Sunday, 11 December 2016

Gratitude and the Power of Sharing Schools!

"As soon as I saw you I knew an adventure was going to happen."
A.A. Milne (Winnie the Pooh)

This is a season for giving - and also a season for acknowledging great gratitude for all the joys and wonders in our lives. As the 2016 season of holidays and celebration unfolds, I am tremendously grateful for the opportunity to open a new school - particularly because this opportunity also afforded me the experience of a school-within-a-school model of education I have never experienced before. And it has been a most positive experience - one of the best I've known in a long and amazing teaching career!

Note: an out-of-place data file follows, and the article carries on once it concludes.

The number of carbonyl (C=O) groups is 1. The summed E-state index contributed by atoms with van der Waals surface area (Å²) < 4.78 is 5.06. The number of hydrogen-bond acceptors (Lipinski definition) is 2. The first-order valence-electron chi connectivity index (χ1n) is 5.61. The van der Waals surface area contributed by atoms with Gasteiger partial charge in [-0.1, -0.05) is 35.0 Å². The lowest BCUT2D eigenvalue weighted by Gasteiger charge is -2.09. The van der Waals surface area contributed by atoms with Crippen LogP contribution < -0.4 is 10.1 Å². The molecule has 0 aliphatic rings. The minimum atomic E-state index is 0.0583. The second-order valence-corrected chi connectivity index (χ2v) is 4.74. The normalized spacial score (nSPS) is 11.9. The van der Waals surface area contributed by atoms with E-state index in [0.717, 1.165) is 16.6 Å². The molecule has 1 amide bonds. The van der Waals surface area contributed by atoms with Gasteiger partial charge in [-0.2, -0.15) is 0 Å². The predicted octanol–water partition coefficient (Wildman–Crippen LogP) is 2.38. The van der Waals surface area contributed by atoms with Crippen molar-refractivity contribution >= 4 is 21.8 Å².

The school-within-a-school model happens mostly in times of space crunch when a school - for whatever reason - is temporarily not able to be home to the students it would usually embrace and hold as a stable learning centre. In the case of Eric Harvie School, our building - one of 16 new school projects expected to be constructed and opened for the 2016-17 school year - was simply not finished enough to open its' doors to the waiting students for September. There were a few available spaces in surrounding communities, but to limit the distance children would need to travel on buses, and to maintain consistency for the students who had already attended school in the existing but increasingly overcrowded community school, the decision was made to accommodate all of the new school inside the walls of Tuscany School.